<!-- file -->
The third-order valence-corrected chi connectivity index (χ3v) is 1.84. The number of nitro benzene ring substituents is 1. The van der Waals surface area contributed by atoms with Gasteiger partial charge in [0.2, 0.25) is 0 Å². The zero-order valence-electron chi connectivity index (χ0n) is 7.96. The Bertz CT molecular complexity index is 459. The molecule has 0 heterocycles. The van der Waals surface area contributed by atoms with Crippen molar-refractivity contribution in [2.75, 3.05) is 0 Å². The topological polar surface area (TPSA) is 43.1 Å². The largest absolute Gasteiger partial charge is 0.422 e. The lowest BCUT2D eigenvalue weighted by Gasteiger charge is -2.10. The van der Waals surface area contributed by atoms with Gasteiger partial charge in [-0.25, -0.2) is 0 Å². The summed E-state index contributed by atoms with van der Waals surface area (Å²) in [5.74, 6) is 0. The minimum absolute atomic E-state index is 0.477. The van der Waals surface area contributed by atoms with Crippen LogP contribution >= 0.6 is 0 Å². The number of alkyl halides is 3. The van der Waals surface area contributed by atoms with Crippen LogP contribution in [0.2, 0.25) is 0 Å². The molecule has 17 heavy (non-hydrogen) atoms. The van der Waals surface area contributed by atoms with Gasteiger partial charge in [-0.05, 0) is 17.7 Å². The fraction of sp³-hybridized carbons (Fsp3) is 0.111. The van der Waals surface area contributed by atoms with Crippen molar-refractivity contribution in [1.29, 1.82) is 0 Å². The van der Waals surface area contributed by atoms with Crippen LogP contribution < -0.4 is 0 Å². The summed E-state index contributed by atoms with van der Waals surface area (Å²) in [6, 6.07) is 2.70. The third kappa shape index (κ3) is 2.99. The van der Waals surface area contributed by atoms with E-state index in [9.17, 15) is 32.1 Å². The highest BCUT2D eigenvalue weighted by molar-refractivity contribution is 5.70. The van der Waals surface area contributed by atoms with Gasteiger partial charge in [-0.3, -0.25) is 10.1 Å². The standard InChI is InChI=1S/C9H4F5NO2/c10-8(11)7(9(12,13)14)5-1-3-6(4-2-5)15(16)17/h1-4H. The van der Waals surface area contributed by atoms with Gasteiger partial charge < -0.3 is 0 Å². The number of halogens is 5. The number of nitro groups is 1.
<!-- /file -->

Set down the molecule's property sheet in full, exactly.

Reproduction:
The third-order valence-corrected chi connectivity index (χ3v) is 1.84. The number of nitro benzene ring substituents is 1. The van der Waals surface area contributed by atoms with Gasteiger partial charge in [0.2, 0.25) is 0 Å². The zero-order valence-electron chi connectivity index (χ0n) is 7.96. The Bertz CT molecular complexity index is 459. The molecule has 0 heterocycles. The van der Waals surface area contributed by atoms with Crippen molar-refractivity contribution in [2.75, 3.05) is 0 Å². The topological polar surface area (TPSA) is 43.1 Å². The largest absolute Gasteiger partial charge is 0.422 e. The lowest BCUT2D eigenvalue weighted by Gasteiger charge is -2.10. The van der Waals surface area contributed by atoms with Gasteiger partial charge in [-0.25, -0.2) is 0 Å². The summed E-state index contributed by atoms with van der Waals surface area (Å²) in [5.74, 6) is 0. The minimum absolute atomic E-state index is 0.477. The van der Waals surface area contributed by atoms with Crippen LogP contribution >= 0.6 is 0 Å². The number of alkyl halides is 3. The van der Waals surface area contributed by atoms with Crippen LogP contribution in [0.2, 0.25) is 0 Å². The molecule has 17 heavy (non-hydrogen) atoms. The van der Waals surface area contributed by atoms with Gasteiger partial charge in [-0.05, 0) is 17.7 Å². The fraction of sp³-hybridized carbons (Fsp3) is 0.111. The van der Waals surface area contributed by atoms with Crippen molar-refractivity contribution in [1.29, 1.82) is 0 Å². The van der Waals surface area contributed by atoms with Crippen LogP contribution < -0.4 is 0 Å². The summed E-state index contributed by atoms with van der Waals surface area (Å²) in [6, 6.07) is 2.70. The third kappa shape index (κ3) is 2.99. The van der Waals surface area contributed by atoms with E-state index in [9.17, 15) is 32.1 Å². The highest BCUT2D eigenvalue weighted by molar-refractivity contribution is 5.70. The van der Waals surface area contributed by atoms with Gasteiger partial charge in [-0.3, -0.25) is 10.1 Å². The standard InChI is InChI=1S/C9H4F5NO2/c10-8(11)7(9(12,13)14)5-1-3-6(4-2-5)15(16)17/h1-4H. The van der Waals surface area contributed by atoms with Gasteiger partial charge < -0.3 is 0 Å². The number of halogens is 5. The number of nitro groups is 1.